Vitus ElasticSearch Web Integration

What is the Vitus?

The Vitus ElasticSearch Web Integration is a simple tool for transforming - cleaning - validating web data and index it into ElasticSearch.

Vitus ElasticSearch Web Integration is built with

  • Java 8
  • Akka (Scalable actor based processing)
  • and several other open source frameworks

The core consists of

  • A web crawler / spider (Depth based with throttling)
  • A data transformation component that use XPath for data extraction and converts it to a JSON object
  • A data cleaner that utilize regular expression to remove or replace undesired text data
  • A regular expression data validator that makes sure that only valid objects are indexed
  • An indexer that sends the validated JSON objects to ElasticSearch

Use case: Structuring company data

A typical use case is a company intranet, company website or a wiki that have grown out of proportions and do not have any form of common search interface. In many cases you also have domain specific patterns in your data that you want to feed into own fields in the search engine. This is seldom or never supported by the built in search engines, but a core component in the semantic web.


Follow the installation instructions:

Extract data from a web page

Crawler settings

  1. Open the home.folder/etc/ file and follow the instructions

  2. Start by configuring crawler.url.filters. Use this setting to match urls you want to extract information from. These filters matches on the exact urls that are located in the source code of the HTML files. So be sure to investigate if the target site is utilizing relative or absolute urls before you start. Lets lets make two patterns that can match all respective wiki pages to the Vitus project: ^/tarjeir/vitus\\-elasticsearch\\-webintegration/wiki,^/tarjeir/vitus\\-elasticsearch\\-webintegration/wiki/[a-zA-Z0-9\\-%]+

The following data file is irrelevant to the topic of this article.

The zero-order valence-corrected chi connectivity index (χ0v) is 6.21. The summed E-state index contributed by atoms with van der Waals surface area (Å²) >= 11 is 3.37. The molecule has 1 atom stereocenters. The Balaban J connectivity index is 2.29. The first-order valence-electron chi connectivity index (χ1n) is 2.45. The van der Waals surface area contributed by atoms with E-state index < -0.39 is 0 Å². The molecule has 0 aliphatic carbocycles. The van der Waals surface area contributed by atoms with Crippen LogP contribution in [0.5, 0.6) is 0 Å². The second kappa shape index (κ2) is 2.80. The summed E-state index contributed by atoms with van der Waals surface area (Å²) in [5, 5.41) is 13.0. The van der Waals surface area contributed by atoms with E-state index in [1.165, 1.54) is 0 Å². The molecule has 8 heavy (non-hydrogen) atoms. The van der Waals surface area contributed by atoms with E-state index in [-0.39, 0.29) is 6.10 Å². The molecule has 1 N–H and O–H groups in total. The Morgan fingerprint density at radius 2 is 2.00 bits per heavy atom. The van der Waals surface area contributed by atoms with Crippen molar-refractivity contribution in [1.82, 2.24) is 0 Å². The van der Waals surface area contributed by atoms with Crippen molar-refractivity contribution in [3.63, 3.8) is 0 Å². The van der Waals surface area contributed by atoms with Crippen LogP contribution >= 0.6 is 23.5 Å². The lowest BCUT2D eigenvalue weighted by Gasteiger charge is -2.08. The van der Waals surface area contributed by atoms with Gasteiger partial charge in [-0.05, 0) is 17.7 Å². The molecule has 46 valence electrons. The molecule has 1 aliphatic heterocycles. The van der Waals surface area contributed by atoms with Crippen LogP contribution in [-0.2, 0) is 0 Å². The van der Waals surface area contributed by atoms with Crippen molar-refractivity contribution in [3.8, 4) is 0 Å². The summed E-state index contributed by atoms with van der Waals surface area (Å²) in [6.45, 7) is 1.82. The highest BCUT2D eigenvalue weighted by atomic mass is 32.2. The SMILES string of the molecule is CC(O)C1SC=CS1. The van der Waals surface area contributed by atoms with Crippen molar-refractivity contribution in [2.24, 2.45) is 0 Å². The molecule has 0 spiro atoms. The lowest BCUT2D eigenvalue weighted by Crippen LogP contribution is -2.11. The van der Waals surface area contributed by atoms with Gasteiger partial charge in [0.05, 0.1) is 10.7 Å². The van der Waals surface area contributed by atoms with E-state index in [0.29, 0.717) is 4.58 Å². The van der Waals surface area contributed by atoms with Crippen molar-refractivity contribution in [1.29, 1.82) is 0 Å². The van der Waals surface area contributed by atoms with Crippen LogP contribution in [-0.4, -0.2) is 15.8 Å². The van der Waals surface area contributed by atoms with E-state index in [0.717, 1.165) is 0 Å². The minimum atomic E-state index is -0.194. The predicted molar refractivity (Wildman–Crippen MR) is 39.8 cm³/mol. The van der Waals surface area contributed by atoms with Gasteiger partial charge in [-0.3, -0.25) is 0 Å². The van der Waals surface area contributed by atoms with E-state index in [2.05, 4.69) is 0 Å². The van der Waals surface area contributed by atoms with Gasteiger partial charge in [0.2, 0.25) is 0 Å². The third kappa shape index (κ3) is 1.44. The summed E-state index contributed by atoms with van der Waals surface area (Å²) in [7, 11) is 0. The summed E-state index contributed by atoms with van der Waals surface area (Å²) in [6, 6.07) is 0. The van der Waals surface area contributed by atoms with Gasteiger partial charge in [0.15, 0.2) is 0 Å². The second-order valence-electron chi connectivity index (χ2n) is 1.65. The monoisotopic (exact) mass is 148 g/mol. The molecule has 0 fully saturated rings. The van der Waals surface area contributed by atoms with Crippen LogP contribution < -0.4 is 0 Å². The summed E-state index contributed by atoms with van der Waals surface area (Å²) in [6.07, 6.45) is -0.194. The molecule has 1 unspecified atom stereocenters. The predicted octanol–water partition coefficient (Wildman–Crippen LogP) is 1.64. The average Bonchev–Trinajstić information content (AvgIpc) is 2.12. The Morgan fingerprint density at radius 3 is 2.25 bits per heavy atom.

3. ElasticSearch needs to know what index you should put the extracted data into. You need to configure this by edit the crawler.indexName and crawler.indexType

  4. Next you can optionally configure crawler.indexHost and crawler.indexPort to point to either a local or a remote instance of ElasticSearch.

  5. The crawler.maxDepth parameter should be adjusted to reflect the structure of your web-page and link structure. Depth is shortly how many levels in the tree structure you should allow the crawler to traverse. Normally you need to set this relatively high or turn it off.

  6. The crawler.throttler.* parameters are important to adjust. They basically make sure that you limit the amount of requests towards the page you are visiting.

Transformation and cleaning

  1. Open home.folder/etc/transformation.json. This file contains XPaths to the data you want to extract. XPath is an extremely powerful XML/HTML navigation language and you can learn it here: (Hint: Use Chrome (Right click on the element you want to extract)-> "Inspect Element" (Right click)-> "Copy XPath" to get an exact XPath)
    Add this content: {"code": "//*[@id=’wiki-body’]/div[1]/p/code/text()"}

  2. Open home.folder/etc/cleansing.json. In this file you add expressions to remove and transform the data in each of the corresponding fields. The fields support regular expression cleaning and will remove all matching occurrences. In addition it also supports vim like search replace. This pattern s/expression/replacewith/g will replace all matches of "expression" with the text "replacewith". In our example we will just add a simple replacement of “some garbage”: {"code":"some garbage"}

  3. Open home.folder/etc/validation_pattern.json. In this file all data validation patterns are found. If the transformed data entry does not match the regular expression pattern in the JSON file the entry will not be indexed and a warning will be printed. In our case we want to validate JavaScript code. Example: {"code": "[0-9A-Za-z%\\s/\\.:,;\\&\\+=\\(\\)\\\\éä#\\$''\\-]+"} (If you leave the JSON object empty it will validate all data and insert into the index)

Start the crawler

  1. Run the bash script cd home.folder and ./docs/ "")

  2. Tail the logs in the home.folder/log folder

  3. A few errors are quite normal since it is a brute force transformation and validation process. We plan to improve this at a later stage

  4. To see the output fire up the browser: http://localhost:9200/vitus/snapshot/_search?q=*. The single raw page should be indexed and the field transformed_content should contain a validated and cleaned JSON object: transformed_content: {code: "var variable = new Code(); "}


ElasticSearch is handling a multitude of inputs but does not try to convert types unless it is specified in the mapping document. (I have at least not found a way yet to do this) Vitus have no functionality to do typecasting yet so therefore I will highly recommend creating a mapping before you start to index. There is added an example of a mapping document in the docs folder in the Vitus project.


Tarjei Romtveit

Co-founder of Monokkel with solid experience in systems design, data management, data analysis, software development and agile processes.